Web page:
Jane C. Loudon’s influence to gardening was enormous. Through her books, she made gardening accessible and it came to be regarded as a recreational activity for all. But her fictional depiction of a utopian society with pre-feminist ideas of equality and scientific advances, written at aged twenty-one to earn a living, illustrates a unique young woman’s mind unafraid to tackle the unknown.
 Birmingham City Council. “Jane Loudon,” Archives and Heritage. Accessed Aug 8 2010: http://www.birmingham.gov.uk/cs/Satellite?c=Page&childpagename=Lib-Central-Archives-and-Heritage%2FPageLayout&cid=1223260500534&pagename=BCC%2FCommon%2FWrapper%2FWrapper.
 Lightman, Victorian Popularizers of Science, 110.
 Hopkins, Lisa. “Jane C. Loudon’s The Mummy!: Mary Shelley Meets George Orwell, and They Go in a Balloon to Egypt,” Cardiff Corvey: Reading the Romantic Text 10 (June 2003). Accessed Aug 9 2010: http://www.cardiff.ac.uk/encap/journals/romtext/articles/cc10_n01.html
 Bervard V. Lightman, Victorian Popularizers of Science: Designing Nature for New Audiences (Chicago: University of Chicago Press, ©2007), 111.
 Lightman, Victorian Popularizers of Science, 111.
Birmingham City Council. “Jane Loudon.” Archives and Heritage. Accessed Aug 8 2010:
Conan, Michel. Bourgeois and aristocratic cultural encounters in garden art, 1550-1850. Washington, DC: Dumbarton Oaks Research Library and Collection, 2002.
Hopkins, Lisa. “Jane C. Loudon’s The Mummy!: Mary Shelley Meets George Orwell, and They Go in a Balloon to Egypt.” Cardiff Corvey: Reading the Romantic Text 10 (June 2003). Accessed Aug 9 2010: http://www.cardiff.ac.uk/encap/journals/romtext/articles/cc10_n01.html.
Howe, Bea. Lady with Green Fingers; the Life of Jane Loudon. London: Country Life, 1961.
Lightman, Bervard V. Victorian Popularizers of Science: Designing Nature for New Audiences. Chicago: University of Chicago Press, ©2007.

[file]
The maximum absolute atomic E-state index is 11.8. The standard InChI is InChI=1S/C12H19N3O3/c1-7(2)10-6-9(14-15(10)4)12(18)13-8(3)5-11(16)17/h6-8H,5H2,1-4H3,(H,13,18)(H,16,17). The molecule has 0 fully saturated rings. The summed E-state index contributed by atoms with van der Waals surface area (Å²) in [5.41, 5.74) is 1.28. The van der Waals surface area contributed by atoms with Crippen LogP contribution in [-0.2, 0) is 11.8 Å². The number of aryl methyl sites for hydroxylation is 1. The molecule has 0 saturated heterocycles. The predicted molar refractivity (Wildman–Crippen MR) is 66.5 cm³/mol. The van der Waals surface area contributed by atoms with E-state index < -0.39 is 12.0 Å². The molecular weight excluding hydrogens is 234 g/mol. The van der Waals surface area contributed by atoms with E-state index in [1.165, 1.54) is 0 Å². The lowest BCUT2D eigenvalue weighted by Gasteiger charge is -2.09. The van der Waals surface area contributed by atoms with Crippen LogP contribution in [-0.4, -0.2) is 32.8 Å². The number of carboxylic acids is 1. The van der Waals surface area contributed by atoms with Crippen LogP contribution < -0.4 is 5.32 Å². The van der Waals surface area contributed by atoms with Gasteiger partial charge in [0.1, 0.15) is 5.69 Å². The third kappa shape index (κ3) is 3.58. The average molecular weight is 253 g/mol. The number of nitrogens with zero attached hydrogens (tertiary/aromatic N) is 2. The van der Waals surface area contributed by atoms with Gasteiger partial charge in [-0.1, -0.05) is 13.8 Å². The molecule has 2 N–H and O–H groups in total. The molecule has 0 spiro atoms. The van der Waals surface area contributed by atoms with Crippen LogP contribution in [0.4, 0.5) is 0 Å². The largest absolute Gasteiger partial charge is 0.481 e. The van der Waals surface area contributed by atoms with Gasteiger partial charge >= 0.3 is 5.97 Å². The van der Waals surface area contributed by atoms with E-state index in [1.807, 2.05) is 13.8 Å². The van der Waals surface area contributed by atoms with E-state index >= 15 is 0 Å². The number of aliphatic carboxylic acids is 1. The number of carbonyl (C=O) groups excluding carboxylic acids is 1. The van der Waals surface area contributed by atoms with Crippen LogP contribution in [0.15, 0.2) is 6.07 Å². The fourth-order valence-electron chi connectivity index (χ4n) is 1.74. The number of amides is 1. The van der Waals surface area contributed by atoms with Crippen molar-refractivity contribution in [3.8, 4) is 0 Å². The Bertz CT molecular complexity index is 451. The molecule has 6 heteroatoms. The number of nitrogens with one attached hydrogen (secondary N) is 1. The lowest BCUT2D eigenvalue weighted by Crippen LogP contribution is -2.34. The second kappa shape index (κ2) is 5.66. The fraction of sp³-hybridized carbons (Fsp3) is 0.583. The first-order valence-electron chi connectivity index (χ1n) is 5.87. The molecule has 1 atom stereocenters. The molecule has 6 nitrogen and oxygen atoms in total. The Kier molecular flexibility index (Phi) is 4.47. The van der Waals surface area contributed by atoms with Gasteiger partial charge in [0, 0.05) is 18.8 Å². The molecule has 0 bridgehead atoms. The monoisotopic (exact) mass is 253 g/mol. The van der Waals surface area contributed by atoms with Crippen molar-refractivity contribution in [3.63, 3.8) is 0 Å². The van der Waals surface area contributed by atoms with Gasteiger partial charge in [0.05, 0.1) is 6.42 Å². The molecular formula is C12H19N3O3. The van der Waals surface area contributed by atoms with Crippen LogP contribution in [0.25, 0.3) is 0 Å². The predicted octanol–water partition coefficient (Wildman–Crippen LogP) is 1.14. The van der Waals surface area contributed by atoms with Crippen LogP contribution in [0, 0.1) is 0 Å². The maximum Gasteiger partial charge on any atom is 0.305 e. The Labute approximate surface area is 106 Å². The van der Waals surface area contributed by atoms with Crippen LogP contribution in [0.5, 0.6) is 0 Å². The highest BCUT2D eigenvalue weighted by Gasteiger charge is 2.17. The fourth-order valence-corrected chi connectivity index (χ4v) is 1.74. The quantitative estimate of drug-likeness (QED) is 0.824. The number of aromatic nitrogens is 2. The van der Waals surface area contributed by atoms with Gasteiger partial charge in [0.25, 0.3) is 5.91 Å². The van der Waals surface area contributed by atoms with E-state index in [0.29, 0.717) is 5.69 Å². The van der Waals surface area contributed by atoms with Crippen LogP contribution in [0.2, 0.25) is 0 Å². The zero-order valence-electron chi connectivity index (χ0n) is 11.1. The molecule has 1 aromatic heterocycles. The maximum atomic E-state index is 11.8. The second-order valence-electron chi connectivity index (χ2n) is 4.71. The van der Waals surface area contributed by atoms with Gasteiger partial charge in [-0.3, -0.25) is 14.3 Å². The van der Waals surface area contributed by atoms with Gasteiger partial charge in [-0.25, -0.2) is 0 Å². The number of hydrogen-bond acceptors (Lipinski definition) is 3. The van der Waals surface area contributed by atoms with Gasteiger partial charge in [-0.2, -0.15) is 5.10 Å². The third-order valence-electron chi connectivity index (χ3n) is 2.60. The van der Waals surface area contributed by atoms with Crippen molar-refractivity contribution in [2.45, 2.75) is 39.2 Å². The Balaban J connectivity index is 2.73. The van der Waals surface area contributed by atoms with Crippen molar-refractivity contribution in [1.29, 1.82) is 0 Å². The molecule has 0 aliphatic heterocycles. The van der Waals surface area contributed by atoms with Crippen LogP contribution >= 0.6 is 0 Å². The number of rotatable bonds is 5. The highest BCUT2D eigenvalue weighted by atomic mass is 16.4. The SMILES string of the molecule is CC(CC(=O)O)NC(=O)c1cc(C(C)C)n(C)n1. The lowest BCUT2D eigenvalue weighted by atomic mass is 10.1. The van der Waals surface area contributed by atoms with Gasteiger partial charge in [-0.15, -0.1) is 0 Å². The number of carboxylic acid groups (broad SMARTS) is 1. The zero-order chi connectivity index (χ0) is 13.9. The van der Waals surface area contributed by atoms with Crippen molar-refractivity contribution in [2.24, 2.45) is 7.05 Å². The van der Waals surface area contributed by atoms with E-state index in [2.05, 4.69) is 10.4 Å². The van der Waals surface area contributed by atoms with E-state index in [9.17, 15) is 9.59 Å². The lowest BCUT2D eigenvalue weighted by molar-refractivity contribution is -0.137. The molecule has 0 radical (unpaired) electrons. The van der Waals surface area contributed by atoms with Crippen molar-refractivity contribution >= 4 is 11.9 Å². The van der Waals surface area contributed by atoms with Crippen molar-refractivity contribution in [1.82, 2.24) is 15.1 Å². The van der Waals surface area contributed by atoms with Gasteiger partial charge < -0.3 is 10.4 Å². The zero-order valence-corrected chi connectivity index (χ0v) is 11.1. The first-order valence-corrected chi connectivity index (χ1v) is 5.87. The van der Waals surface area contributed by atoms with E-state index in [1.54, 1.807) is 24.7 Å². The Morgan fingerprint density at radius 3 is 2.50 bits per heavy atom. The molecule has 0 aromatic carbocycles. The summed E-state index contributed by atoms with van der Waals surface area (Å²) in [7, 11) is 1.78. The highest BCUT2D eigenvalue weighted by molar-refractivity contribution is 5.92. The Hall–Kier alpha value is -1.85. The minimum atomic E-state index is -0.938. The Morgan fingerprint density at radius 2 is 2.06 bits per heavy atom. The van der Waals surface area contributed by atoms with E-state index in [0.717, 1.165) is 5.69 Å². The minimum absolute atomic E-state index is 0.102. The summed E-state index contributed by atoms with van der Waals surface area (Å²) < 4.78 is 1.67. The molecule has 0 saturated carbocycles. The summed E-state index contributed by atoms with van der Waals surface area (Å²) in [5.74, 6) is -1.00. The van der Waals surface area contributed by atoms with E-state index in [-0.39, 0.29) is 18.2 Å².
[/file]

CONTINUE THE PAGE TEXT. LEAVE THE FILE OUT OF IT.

Loudon, Jane. Botany for Ladies: or, A Popular Introduction to the Natural System of Plants… London: J. Murray, 1842.
—British Wild Flowers. London: William Smith, 1846.
—Gardening for Ladies: and Companion to the Flower-garden. New York: Wiley and Putnam, 1843.
—Glimpses of Nature and Objects of Interest Described, during a visit to the Isle of Wight. London: Grant and Griffith, 1848.
—Instructions in Gardening for Ladies. London: John Murray, 1840.
—My Own Garden, or, The Young Gardener’s Year Book. London: Kerby, 1855.
—Philanthropic economy; or, The philosophy of happiness, practically applied to the social, political, and commercial relations of Great Britain… London: E. Churton, 1835.
—Stories of a Bride. London: H. Colburn, 1829.
—The Amateur Gardener; Being a guide as to what should by done in a garden in each month of the year. London: Frederick Warne and Co. 18-?.
—The entertaining naturalist: being popular descriptions, tales, and anecdotes of more than five hundred animals, comprehending all the quadrupeds, birds, fishes, reptiles, insects, etc … London: H.G. Bohn, 1850.
—The Ladies’ Companion to the Flower-garden: Being an Alphabetical Arrangement of all the Ornamental Plants usually grown… London: W. Smith, 1846.
—The Ladies’ Flower-garden of ornamental greenhouse plants. London: William S. Orr & Co., 1849.
—The Lady’s Country Companion: or, How to enjoy a country life rationally. London: Longman, Brown, Green, and Longmans, 1845.
—The Mummy!: A Tale of the Twenty-second Century. London: Henry Colburn, New Burlington Street, 1828.
—The Young Naturalist, or, The Travels of Agnes Merton and her Mamma. New York: Routledge, Warne and Routledge, 1863.
Loudon, J.C. and Priscilla Boniface. In Search of English Gardens: The Travels of John Claudius Loudon and his wife Jane. Wheathampstead: Lennard Pub., 1987.
Rauch, Alan. Useful Knowledge: the Victorians, Morality, and the March of Intellect. Durham: Duke University Press, 2001.
Koren Whipp. “Jane Loudon.” Project Continua (June 17, 2013): Ver. 1, [date accessed], http://www.projectcontinua.org/jane-loudon/
Tags: Artists, Essayists, Europe, Industrial Revolution, Novelists, Poets